A group of young Pakistani girls sit on a carpeted floor listening as their teacher writes on a whiteboard, preparing his students for the rigors of climbing some of the world’s highest peaks.
This is Shimshal Mountaineering School, tucked away in a remote village in the breathtaking mountains of Pakistan’s far north, close to the border with China.
While most of Pakistan’s overwhelmingly patriarchal society largely relegates women to domestic roles, in the northern Hunza valley, where most people follow the moderate Ismaili sect of Islam, a more liberal attitude has long prevailed.
Now the women of the region are breaking more taboos and training for jobs traditionally done by men, including as carpenters and climbing guides on the Himalayan peaks.
“You have to be careful, check your equipment and the rope, any slight damage can result in death,” Niamat Karim, the climbing instructor warns the students.
Karim is giving last-minute advice to the eight young women who are about to embark on a practical demonstrations of climbing class.
They are the first batch of women to train as high altitude guides at the Shimshal Mountaineering School, set up in 2009 with support of Italian climber Simone Moro.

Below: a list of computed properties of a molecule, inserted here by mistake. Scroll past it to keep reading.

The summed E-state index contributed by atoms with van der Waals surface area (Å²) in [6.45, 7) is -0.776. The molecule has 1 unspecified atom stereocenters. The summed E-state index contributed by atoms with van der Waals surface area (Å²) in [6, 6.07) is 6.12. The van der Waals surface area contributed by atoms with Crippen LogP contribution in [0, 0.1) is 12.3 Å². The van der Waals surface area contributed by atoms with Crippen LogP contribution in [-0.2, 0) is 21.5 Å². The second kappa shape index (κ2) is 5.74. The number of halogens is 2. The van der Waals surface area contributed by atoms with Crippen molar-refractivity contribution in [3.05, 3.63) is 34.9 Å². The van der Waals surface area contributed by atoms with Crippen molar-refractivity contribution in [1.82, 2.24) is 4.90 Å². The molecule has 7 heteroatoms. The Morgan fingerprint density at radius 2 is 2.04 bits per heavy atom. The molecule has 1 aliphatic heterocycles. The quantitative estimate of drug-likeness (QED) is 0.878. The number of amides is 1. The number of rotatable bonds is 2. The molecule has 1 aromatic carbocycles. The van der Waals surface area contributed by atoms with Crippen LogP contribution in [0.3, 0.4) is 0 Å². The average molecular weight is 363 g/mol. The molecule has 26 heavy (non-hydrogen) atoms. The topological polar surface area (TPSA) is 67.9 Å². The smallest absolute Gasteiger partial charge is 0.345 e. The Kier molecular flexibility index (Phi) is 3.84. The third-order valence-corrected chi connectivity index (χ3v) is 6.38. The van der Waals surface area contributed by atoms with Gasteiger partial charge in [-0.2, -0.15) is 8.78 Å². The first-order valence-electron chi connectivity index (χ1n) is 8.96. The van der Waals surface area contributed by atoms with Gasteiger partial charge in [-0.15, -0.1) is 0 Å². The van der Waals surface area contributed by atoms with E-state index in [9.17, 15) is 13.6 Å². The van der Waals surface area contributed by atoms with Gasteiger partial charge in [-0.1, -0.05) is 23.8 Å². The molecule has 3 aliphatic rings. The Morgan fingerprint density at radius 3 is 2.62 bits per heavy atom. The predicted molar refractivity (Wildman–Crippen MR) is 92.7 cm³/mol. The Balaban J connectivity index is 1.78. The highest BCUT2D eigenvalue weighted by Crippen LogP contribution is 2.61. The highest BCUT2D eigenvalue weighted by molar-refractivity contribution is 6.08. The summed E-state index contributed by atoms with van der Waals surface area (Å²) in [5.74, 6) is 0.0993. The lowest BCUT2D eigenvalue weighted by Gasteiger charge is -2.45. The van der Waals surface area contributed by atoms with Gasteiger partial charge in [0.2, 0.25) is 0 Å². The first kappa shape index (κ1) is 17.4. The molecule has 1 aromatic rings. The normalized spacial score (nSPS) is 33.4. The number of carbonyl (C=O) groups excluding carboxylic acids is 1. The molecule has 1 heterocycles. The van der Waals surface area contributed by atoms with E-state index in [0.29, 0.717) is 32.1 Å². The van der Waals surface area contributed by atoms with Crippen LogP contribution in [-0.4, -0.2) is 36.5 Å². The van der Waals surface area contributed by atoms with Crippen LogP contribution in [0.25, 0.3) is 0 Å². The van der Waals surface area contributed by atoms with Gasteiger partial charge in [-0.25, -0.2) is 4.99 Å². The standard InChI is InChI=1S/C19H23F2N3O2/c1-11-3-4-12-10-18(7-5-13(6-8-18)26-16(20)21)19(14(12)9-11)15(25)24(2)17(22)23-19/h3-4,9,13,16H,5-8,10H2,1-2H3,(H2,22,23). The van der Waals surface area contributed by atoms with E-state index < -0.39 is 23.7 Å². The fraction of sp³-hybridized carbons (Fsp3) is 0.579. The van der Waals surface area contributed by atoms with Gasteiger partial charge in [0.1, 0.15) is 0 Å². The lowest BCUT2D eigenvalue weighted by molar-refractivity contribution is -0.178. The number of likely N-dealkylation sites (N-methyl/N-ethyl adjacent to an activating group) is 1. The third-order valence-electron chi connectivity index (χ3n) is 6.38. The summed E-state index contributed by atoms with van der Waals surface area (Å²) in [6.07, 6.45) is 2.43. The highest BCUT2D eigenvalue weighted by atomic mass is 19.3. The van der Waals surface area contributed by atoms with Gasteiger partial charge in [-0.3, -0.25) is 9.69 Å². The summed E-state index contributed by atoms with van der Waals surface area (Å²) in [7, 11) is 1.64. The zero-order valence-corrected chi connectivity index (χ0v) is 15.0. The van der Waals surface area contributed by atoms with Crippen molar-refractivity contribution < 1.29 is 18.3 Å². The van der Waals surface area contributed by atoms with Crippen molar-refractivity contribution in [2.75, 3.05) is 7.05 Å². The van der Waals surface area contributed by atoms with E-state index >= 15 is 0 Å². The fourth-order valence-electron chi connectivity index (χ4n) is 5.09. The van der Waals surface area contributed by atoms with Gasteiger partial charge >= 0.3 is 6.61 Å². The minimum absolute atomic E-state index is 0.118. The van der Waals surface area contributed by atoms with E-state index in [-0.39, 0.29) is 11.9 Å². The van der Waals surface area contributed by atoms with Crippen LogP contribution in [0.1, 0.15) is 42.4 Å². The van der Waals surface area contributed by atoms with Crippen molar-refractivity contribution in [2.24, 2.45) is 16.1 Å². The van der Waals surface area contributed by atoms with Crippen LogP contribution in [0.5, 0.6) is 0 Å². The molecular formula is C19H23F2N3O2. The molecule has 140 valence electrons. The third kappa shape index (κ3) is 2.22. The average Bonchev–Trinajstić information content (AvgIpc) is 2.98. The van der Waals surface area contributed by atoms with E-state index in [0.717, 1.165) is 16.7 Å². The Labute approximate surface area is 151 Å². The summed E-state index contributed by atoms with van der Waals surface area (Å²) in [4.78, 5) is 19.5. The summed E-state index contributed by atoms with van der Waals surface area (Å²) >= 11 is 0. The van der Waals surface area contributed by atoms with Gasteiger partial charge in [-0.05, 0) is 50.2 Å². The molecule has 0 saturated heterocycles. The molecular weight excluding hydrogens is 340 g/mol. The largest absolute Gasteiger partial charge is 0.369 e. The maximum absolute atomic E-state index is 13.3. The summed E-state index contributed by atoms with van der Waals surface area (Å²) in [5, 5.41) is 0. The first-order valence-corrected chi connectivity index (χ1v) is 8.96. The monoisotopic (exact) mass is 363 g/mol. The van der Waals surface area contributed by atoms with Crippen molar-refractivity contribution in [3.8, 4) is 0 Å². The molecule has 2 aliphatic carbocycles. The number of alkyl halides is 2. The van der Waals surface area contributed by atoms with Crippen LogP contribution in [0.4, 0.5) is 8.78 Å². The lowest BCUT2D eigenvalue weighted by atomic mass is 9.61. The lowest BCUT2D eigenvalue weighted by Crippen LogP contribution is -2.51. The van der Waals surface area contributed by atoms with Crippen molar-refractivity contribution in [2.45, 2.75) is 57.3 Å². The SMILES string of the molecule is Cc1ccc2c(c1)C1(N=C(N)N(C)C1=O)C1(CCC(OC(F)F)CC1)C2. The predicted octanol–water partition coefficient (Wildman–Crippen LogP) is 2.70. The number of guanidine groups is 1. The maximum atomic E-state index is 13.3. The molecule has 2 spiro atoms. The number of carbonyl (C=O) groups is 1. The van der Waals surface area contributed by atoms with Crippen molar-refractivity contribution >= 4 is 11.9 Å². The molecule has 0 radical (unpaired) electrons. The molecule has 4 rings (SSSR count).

The women have spent the last four years learning ice and rock climbing techniques, rescue skills and tourism management.
At 3,100 metres (10,000 feet) above sea level, Shimshal is the highest settlement in the Hunza valley, connected to the rest of the world by a rough jeep-only road just 11 years ago.
The narrow, unpaved road twists through high mountains, over wooden bridges and dangerous turns with the constant risk of landslides to reach the small village of 250 households.
There is no running water and electricity is available only through solar panels the locals buy from China, but despite the isolation, the literacy rate in the village is 98 percent — around twice the Pakistani national average.